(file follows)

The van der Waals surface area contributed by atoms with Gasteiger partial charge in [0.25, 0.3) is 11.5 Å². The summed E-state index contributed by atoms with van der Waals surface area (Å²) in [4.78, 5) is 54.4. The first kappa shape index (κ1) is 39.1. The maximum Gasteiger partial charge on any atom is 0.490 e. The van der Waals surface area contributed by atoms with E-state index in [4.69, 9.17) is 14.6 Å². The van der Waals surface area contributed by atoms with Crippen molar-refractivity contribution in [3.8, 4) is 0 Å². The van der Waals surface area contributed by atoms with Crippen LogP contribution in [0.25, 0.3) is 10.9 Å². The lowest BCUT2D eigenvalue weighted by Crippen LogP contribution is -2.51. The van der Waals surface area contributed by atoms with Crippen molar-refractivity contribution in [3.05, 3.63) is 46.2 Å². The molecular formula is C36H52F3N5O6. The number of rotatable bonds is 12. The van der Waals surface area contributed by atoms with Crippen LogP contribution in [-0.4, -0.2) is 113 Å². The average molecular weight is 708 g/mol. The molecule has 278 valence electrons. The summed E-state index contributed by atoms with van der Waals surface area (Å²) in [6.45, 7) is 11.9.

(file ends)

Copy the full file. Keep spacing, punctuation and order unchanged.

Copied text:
The van der Waals surface area contributed by atoms with Gasteiger partial charge in [0.25, 0.3) is 11.5 Å². The summed E-state index contributed by atoms with van der Waals surface area (Å²) in [4.78, 5) is 54.4. The first kappa shape index (κ1) is 39.1. The maximum Gasteiger partial charge on any atom is 0.490 e. The van der Waals surface area contributed by atoms with E-state index in [4.69, 9.17) is 14.6 Å². The van der Waals surface area contributed by atoms with Crippen molar-refractivity contribution in [3.8, 4) is 0 Å². The van der Waals surface area contributed by atoms with Crippen LogP contribution in [0.25, 0.3) is 10.9 Å². The lowest BCUT2D eigenvalue weighted by Crippen LogP contribution is -2.51. The van der Waals surface area contributed by atoms with Crippen molar-refractivity contribution in [3.05, 3.63) is 46.2 Å². The molecular formula is C36H52F3N5O6. The number of rotatable bonds is 12. The van der Waals surface area contributed by atoms with Crippen LogP contribution in [-0.4, -0.2) is 113 Å². The average molecular weight is 708 g/mol. The molecule has 278 valence electrons. The summed E-state index contributed by atoms with van der Waals surface area (Å²) in [6.45, 7) is 11.9.